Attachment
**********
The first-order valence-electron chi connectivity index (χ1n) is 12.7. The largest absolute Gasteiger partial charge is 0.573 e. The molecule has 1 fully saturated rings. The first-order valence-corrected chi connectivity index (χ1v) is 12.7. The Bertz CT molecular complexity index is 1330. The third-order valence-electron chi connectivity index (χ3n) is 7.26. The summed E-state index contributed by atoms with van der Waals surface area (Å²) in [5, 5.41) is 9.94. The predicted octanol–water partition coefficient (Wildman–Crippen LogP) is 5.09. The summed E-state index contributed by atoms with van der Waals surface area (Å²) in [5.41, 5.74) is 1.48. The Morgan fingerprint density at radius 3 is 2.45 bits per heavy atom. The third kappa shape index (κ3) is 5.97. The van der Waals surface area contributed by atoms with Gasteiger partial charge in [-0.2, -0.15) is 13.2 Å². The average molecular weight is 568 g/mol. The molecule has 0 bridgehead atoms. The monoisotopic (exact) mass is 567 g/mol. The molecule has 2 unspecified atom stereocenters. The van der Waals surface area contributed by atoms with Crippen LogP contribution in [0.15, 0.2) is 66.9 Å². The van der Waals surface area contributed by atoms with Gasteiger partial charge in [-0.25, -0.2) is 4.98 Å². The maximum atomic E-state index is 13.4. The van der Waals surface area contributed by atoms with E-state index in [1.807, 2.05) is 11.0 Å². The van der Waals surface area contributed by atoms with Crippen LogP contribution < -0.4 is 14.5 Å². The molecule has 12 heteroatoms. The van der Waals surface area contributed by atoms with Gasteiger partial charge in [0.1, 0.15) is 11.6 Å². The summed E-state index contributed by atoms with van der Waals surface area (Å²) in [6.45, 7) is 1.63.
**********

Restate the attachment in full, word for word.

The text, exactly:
The first-order valence-electron chi connectivity index (χ1n) is 12.7. The largest absolute Gasteiger partial charge is 0.573 e. The molecule has 1 fully saturated rings. The first-order valence-corrected chi connectivity index (χ1v) is 12.7. The Bertz CT molecular complexity index is 1330. The third-order valence-electron chi connectivity index (χ3n) is 7.26. The summed E-state index contributed by atoms with van der Waals surface area (Å²) in [5, 5.41) is 9.94. The predicted octanol–water partition coefficient (Wildman–Crippen LogP) is 5.09. The summed E-state index contributed by atoms with van der Waals surface area (Å²) in [5.41, 5.74) is 1.48. The Morgan fingerprint density at radius 3 is 2.45 bits per heavy atom. The third kappa shape index (κ3) is 5.97. The van der Waals surface area contributed by atoms with Gasteiger partial charge in [-0.2, -0.15) is 13.2 Å². The average molecular weight is 568 g/mol. The molecule has 0 bridgehead atoms. The monoisotopic (exact) mass is 567 g/mol. The molecule has 2 unspecified atom stereocenters. The van der Waals surface area contributed by atoms with Crippen LogP contribution in [0.15, 0.2) is 66.9 Å². The van der Waals surface area contributed by atoms with Gasteiger partial charge in [-0.25, -0.2) is 4.98 Å². The maximum atomic E-state index is 13.4. The van der Waals surface area contributed by atoms with E-state index in [1.807, 2.05) is 11.0 Å². The van der Waals surface area contributed by atoms with Crippen LogP contribution < -0.4 is 14.5 Å². The molecule has 12 heteroatoms. The van der Waals surface area contributed by atoms with Gasteiger partial charge in [0.1, 0.15) is 11.6 Å². The summed E-state index contributed by atoms with van der Waals surface area (Å²) in [6.45, 7) is 1.63.